Wildlife-friendly farming ensures all can profit
Stewardship payments fully compensateGrowing wildlife friendly crops is more profitable than growing wheat, a new study has concluded.
The RSPB and rural property advisers Smiths Gore have joined forces to investigate the profitability of managing farmland for wildlife in England and the results show growing seed crops for birds or nectar crops for insects makes sound financial sense for farmers.
Researchers at Smiths Gore have done the sums on a raft of environmental management measures used on the RSPB’s Hope Farm in Cambridgeshire to tackle farmland bird declines. The final balance sheet shows that environmental payments in the form of Entry Level Stewardship payments fully compensate for the income lost when a farm moves from crop production to environmental management. And smart use of these options can turn around a tidy profit.“Our aim at Hope Farm has always been to show that including wildlife friendly environmental measures on farmland does not mean waving goodbye to profits,” said RSPB’s farm manager, Chris Bailey. “There are many birds and other wild animals which depend on farmland, so it’s essential that agriculture remains a financially viable business. We want to work with farmers to help protect wildlife habitats on their land, but we definitely don’t want them to go bankrupt in the process. This study by the RSPB and Smiths Gore will provide reassurance for many farmers who have heard about our work here but are worried about how these measures will affect their bottom line.”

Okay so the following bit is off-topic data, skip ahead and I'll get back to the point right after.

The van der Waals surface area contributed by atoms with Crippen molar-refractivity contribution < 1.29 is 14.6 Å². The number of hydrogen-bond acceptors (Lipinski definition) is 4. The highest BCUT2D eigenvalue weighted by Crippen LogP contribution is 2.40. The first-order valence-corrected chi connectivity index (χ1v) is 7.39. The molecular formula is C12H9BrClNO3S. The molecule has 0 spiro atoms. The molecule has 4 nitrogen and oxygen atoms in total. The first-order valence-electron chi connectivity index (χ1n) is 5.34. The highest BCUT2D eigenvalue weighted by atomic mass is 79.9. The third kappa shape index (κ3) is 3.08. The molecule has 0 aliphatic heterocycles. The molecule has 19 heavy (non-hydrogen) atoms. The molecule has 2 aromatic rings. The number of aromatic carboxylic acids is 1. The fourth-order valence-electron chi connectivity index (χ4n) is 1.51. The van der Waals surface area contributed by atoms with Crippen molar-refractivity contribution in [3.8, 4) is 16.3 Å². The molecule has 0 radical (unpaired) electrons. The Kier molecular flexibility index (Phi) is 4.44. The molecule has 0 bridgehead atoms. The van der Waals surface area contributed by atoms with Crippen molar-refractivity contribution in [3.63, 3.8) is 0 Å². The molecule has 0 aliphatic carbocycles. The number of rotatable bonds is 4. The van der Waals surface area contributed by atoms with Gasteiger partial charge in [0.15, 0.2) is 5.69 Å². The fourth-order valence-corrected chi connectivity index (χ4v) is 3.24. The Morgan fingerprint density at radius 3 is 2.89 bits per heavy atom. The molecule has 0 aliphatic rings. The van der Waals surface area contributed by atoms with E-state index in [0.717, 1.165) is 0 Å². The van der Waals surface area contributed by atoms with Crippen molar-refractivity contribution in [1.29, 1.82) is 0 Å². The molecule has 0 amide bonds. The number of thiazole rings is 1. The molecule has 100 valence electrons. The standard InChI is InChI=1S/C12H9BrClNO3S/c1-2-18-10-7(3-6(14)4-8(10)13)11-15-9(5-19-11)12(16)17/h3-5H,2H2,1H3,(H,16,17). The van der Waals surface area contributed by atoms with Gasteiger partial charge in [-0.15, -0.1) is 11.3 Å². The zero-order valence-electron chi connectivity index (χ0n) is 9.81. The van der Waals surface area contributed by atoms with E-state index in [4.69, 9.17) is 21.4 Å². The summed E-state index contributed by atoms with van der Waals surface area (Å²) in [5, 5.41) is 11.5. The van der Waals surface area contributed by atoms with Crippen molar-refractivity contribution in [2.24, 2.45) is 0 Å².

The two organisations will be presenting the figures in a series of leaflets for farmers at Cereals 09 in Cambridgeshire on June 10 and 11, the biggest agricultural show for arable farmers in the UK. There will be an opportunity for farmers to calculate figures for their environmental work using a calculator on the Smiths Gore website: http://ww.smithsgore.co.uk/publications.The Farmland Bird Indicator on Hope Farm has increased by 119% since 2000 by simply boosting the availability of seeds and insects, the two key elements of the diet of declining species.
Chris Bailey added: “Many farmers have gone into ELS with hedges and buffer strips, which have high value for some wildlife, but we have found that diversifying the mix of options with ones that specifically deliver seeds and insects make all the difference. Skylark plots in our winter wheat have certainly helped double our skylark population since 2000, and now ELS payments give us a better gross margin too.”
Simon Blandford, Head of Farm Management at Smiths Gore said: “Our research has shown that ELS payments for environmental management measures really can outweigh any income lost by moving away from commercial crop production. With an ever increasing need for farm businesses to watch the bottom line, it is reassuring that by doing the right thing for wildlife, farmers can make a profit - it’s a true win-win for farmers and the environment.”
4th July 2014